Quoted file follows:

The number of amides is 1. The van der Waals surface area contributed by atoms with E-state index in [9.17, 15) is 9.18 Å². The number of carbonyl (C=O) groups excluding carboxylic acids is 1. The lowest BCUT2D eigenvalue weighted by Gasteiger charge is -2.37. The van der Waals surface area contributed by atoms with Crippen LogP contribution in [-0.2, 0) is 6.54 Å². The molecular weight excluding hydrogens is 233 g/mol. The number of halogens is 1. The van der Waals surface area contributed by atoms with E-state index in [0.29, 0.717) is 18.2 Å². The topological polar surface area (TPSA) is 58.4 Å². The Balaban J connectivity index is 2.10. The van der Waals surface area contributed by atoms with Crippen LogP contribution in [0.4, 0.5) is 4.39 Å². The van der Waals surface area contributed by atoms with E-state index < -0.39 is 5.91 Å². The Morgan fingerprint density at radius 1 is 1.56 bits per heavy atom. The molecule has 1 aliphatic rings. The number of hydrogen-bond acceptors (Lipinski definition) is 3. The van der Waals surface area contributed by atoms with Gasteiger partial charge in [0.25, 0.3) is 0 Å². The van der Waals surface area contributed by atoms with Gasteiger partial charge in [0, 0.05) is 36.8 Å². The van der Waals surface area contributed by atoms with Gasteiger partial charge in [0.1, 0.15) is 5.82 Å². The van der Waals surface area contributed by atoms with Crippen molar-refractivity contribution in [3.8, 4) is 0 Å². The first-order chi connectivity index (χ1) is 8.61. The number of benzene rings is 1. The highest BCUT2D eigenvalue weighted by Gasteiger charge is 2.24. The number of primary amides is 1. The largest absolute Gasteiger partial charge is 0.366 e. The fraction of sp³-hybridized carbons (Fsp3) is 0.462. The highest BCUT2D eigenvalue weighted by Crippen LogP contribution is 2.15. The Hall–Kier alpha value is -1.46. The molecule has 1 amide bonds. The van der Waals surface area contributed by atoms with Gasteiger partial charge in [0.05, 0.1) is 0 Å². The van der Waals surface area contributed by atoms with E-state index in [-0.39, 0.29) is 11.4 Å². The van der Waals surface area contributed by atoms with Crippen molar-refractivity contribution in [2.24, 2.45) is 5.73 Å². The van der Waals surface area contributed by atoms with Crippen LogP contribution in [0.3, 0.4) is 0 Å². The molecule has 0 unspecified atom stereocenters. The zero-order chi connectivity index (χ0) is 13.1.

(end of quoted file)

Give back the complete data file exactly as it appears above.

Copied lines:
The number of amides is 1. The van der Waals surface area contributed by atoms with E-state index in [9.17, 15) is 9.18 Å². The number of carbonyl (C=O) groups excluding carboxylic acids is 1. The lowest BCUT2D eigenvalue weighted by Gasteiger charge is -2.37. The van der Waals surface area contributed by atoms with Crippen LogP contribution in [-0.2, 0) is 6.54 Å². The molecular weight excluding hydrogens is 233 g/mol. The number of halogens is 1. The van der Waals surface area contributed by atoms with E-state index in [0.29, 0.717) is 18.2 Å². The topological polar surface area (TPSA) is 58.4 Å². The Balaban J connectivity index is 2.10. The van der Waals surface area contributed by atoms with Crippen LogP contribution in [0.4, 0.5) is 4.39 Å². The van der Waals surface area contributed by atoms with E-state index < -0.39 is 5.91 Å². The Morgan fingerprint density at radius 1 is 1.56 bits per heavy atom. The molecule has 1 aliphatic rings. The number of hydrogen-bond acceptors (Lipinski definition) is 3. The van der Waals surface area contributed by atoms with Gasteiger partial charge in [0.25, 0.3) is 0 Å². The van der Waals surface area contributed by atoms with Gasteiger partial charge in [0, 0.05) is 36.8 Å². The van der Waals surface area contributed by atoms with Gasteiger partial charge in [0.1, 0.15) is 5.82 Å². The van der Waals surface area contributed by atoms with Crippen molar-refractivity contribution in [3.8, 4) is 0 Å². The first-order chi connectivity index (χ1) is 8.61. The number of benzene rings is 1. The highest BCUT2D eigenvalue weighted by Gasteiger charge is 2.24. The number of primary amides is 1. The largest absolute Gasteiger partial charge is 0.366 e. The fraction of sp³-hybridized carbons (Fsp3) is 0.462. The highest BCUT2D eigenvalue weighted by Crippen LogP contribution is 2.15. The Hall–Kier alpha value is -1.46. The molecule has 1 amide bonds. The van der Waals surface area contributed by atoms with Gasteiger partial charge in [0.05, 0.1) is 0 Å². The van der Waals surface area contributed by atoms with E-state index in [-0.39, 0.29) is 11.4 Å². The van der Waals surface area contributed by atoms with Crippen molar-refractivity contribution in [2.24, 2.45) is 5.73 Å². The van der Waals surface area contributed by atoms with Crippen LogP contribution in [0.3, 0.4) is 0 Å². The molecule has 0 unspecified atom stereocenters. The zero-order chi connectivity index (χ0) is 13.1.